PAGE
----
FBI Sheds New Light On Ransomware Tactics

According to a recent FBI alert marked “TLP: AMBER,” businesses should be on high alert for ransomware attacks.

The alert reads, in part, as follows:

Since January 2019, LockerGoga ransomware has targeted large corporations and organizations in the United States, United Kingdom, France, Norway, and the Netherlands. The MegaCortex ransomware, first identified in May 2019, exhibits Indicators of Compromise (IOCs), command and control (C2) infrastructure, and targeting similar to LockerGoga.

The actors behind LockerGoga and MegaCortex will gain a foothold on a corporate network using exploits, phishing attacks, SQL injections and stolen login credentials.”

The alert also states that the attackers behind these two ransomware strains often wield Cobalt Strike tools, including Cobalt beacons to gain remote access.

Once the attackers gain a toehold inside a target network, they’ll carefully explore and map the target network, seeking out the most sensitive information including proprietary company data, payment card information and other customer details and the like.

The goal here is to identify the highest value information that can be exfiltrated to the command and control server for sale on the black market. Finally, when all of the most valuable information has been siphoned from the network, the hackers will trigger the ransomware itself, which they’ll use to gain an additional payment, extorting the affected organization.

The FBI also reports that hacking operations carried out by nation-states often deploy ransomware to make it appear that the attack is the work of traditional cybercriminals, throwing forensic investigators off of their trail.

The process of network mapping and exfiltrating valuable data can take weeks or even months, depending on the size of the network. So, organizations may be infected long before the visible signs of the attack become evident. Given that, it’s more important than ever to have robust security system in place. You should have remote backups taken at regular intervals and a rapid response plan in place in the event of a breach.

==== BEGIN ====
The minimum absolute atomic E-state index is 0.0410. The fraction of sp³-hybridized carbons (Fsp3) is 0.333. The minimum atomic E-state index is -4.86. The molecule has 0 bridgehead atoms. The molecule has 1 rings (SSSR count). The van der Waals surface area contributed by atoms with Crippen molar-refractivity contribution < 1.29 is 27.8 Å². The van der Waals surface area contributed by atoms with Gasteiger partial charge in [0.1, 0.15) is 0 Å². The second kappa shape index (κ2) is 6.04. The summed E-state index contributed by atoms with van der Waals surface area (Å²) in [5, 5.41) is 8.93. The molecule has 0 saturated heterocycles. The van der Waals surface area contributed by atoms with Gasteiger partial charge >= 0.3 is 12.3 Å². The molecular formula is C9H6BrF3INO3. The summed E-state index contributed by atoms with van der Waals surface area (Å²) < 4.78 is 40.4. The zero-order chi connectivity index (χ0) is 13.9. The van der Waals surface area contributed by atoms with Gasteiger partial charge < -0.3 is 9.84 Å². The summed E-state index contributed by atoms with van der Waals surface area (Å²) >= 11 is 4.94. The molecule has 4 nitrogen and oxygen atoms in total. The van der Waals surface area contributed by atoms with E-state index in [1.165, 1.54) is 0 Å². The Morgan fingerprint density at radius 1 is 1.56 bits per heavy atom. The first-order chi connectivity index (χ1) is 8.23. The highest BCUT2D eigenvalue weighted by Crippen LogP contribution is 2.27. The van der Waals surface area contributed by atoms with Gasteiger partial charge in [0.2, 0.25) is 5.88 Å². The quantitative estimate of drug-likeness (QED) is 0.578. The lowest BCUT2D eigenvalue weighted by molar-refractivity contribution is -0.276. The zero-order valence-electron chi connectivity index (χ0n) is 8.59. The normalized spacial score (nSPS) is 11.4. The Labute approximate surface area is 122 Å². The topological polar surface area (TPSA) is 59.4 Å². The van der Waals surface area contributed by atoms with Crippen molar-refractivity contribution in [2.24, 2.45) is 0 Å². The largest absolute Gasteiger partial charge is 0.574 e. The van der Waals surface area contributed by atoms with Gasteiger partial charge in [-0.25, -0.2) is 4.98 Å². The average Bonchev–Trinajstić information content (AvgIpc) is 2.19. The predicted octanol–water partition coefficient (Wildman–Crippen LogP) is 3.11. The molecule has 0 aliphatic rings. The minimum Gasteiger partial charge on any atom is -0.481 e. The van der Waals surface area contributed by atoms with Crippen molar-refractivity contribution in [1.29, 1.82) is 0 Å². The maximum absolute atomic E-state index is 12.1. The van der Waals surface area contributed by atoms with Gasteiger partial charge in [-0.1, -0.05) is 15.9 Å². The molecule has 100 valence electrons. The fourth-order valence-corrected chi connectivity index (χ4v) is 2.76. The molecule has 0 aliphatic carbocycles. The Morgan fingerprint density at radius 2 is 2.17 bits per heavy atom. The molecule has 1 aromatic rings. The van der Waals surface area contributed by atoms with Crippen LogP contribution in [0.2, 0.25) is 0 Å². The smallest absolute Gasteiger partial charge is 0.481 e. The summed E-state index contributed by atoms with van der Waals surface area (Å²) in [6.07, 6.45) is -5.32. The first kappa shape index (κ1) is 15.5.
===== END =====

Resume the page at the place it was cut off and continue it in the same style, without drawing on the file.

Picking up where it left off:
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Data Breaches Continue With Three New High Profile Cases

As 2019 draws to a close, we can say definitively that the year has been another record-breaking one where data breaches are concerned. Hackers around the world have been busy in recent weeks, with a trio of high-profile breaches making headlines.

In late November, one of China’s largest manufacturers of smartphones (OnePlus) reported that an unauthorized third-party accessed their user data.

According to a company spokesman, “only a limited number” of customers were impacted and no payment information was accessed. Although the hackers did make off with customer names, addresses, phone numbers and physical addresses.

To this point, OnePlus has not released the exact number of compromised records. Their best estimates put it as a breach comparably sized to the one that the company suffered in January, which impacted some 40,000 users.